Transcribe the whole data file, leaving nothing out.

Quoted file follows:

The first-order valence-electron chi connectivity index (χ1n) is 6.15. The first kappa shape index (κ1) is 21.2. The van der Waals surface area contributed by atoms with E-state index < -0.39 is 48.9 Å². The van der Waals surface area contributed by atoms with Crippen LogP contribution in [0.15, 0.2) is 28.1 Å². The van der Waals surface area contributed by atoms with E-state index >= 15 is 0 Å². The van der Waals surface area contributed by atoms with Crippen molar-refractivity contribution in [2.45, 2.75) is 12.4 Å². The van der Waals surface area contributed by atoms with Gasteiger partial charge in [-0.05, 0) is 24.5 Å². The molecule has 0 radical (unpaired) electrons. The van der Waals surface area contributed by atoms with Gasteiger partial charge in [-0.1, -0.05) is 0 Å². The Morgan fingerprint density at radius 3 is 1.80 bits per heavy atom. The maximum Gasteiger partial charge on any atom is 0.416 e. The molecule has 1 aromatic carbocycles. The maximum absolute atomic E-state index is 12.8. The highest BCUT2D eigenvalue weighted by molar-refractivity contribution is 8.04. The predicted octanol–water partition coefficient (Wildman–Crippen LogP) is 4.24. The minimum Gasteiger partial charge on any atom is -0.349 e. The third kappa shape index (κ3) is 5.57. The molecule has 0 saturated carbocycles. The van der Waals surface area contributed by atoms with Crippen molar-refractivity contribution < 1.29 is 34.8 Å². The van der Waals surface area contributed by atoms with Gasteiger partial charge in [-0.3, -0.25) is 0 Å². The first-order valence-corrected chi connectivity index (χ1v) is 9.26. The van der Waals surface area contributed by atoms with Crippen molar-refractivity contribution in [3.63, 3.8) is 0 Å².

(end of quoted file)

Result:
The first-order valence-electron chi connectivity index (χ1n) is 6.15. The first kappa shape index (κ1) is 21.2. The van der Waals surface area contributed by atoms with E-state index < -0.39 is 48.9 Å². The van der Waals surface area contributed by atoms with Crippen LogP contribution in [0.15, 0.2) is 28.1 Å². The van der Waals surface area contributed by atoms with E-state index >= 15 is 0 Å². The van der Waals surface area contributed by atoms with Crippen molar-refractivity contribution in [2.45, 2.75) is 12.4 Å². The van der Waals surface area contributed by atoms with Gasteiger partial charge in [-0.05, 0) is 24.5 Å². The molecule has 0 radical (unpaired) electrons. The van der Waals surface area contributed by atoms with Gasteiger partial charge in [-0.1, -0.05) is 0 Å². The Morgan fingerprint density at radius 3 is 1.80 bits per heavy atom. The maximum Gasteiger partial charge on any atom is 0.416 e. The molecule has 1 aromatic carbocycles. The maximum absolute atomic E-state index is 12.8. The highest BCUT2D eigenvalue weighted by molar-refractivity contribution is 8.04. The predicted octanol–water partition coefficient (Wildman–Crippen LogP) is 4.24. The minimum Gasteiger partial charge on any atom is -0.349 e. The third kappa shape index (κ3) is 5.57. The molecule has 0 saturated carbocycles. The van der Waals surface area contributed by atoms with Crippen molar-refractivity contribution < 1.29 is 34.8 Å². The van der Waals surface area contributed by atoms with Gasteiger partial charge in [-0.3, -0.25) is 0 Å². The first-order valence-corrected chi connectivity index (χ1v) is 9.26. The van der Waals surface area contributed by atoms with Crippen molar-refractivity contribution in [3.63, 3.8) is 0 Å².